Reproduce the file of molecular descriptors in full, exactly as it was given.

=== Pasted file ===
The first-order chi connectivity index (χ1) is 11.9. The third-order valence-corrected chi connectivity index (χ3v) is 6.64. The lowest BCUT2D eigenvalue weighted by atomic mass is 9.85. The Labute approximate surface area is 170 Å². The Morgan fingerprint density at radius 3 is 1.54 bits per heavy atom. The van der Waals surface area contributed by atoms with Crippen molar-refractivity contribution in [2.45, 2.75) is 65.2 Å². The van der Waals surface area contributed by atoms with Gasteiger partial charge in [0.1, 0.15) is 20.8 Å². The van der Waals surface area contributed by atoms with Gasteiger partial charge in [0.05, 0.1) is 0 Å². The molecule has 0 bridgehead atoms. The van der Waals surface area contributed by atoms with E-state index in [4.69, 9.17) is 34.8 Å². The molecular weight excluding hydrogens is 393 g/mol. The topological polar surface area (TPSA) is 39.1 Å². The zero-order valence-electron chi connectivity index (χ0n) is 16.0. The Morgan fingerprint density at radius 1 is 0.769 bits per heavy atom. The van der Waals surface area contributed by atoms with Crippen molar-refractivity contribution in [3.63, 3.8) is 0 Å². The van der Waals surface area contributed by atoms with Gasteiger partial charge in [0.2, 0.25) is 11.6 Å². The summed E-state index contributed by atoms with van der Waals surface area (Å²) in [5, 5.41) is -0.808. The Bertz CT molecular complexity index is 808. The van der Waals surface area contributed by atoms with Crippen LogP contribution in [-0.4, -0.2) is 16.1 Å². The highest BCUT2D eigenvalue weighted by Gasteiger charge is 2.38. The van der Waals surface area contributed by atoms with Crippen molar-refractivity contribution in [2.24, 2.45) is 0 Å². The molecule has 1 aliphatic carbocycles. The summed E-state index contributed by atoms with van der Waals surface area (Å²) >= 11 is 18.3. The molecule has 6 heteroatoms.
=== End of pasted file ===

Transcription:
The first-order chi connectivity index (χ1) is 11.9. The third-order valence-corrected chi connectivity index (χ3v) is 6.64. The lowest BCUT2D eigenvalue weighted by atomic mass is 9.85. The Labute approximate surface area is 170 Å². The Morgan fingerprint density at radius 3 is 1.54 bits per heavy atom. The van der Waals surface area contributed by atoms with Crippen molar-refractivity contribution in [2.45, 2.75) is 65.2 Å². The van der Waals surface area contributed by atoms with Gasteiger partial charge in [0.1, 0.15) is 20.8 Å². The van der Waals surface area contributed by atoms with Gasteiger partial charge in [0.05, 0.1) is 0 Å². The molecule has 0 bridgehead atoms. The van der Waals surface area contributed by atoms with E-state index in [4.69, 9.17) is 34.8 Å². The molecular weight excluding hydrogens is 393 g/mol. The topological polar surface area (TPSA) is 39.1 Å². The zero-order valence-electron chi connectivity index (χ0n) is 16.0. The Morgan fingerprint density at radius 1 is 0.769 bits per heavy atom. The van der Waals surface area contributed by atoms with Crippen molar-refractivity contribution in [3.63, 3.8) is 0 Å². The van der Waals surface area contributed by atoms with Gasteiger partial charge in [0.2, 0.25) is 11.6 Å². The summed E-state index contributed by atoms with van der Waals surface area (Å²) in [5, 5.41) is -0.808. The Bertz CT molecular complexity index is 808. The van der Waals surface area contributed by atoms with Crippen LogP contribution in [-0.4, -0.2) is 16.1 Å². The highest BCUT2D eigenvalue weighted by Gasteiger charge is 2.38. The van der Waals surface area contributed by atoms with Crippen molar-refractivity contribution in [2.24, 2.45) is 0 Å². The molecule has 1 aliphatic carbocycles. The summed E-state index contributed by atoms with van der Waals surface area (Å²) >= 11 is 18.3. The molecule has 6 heteroatoms.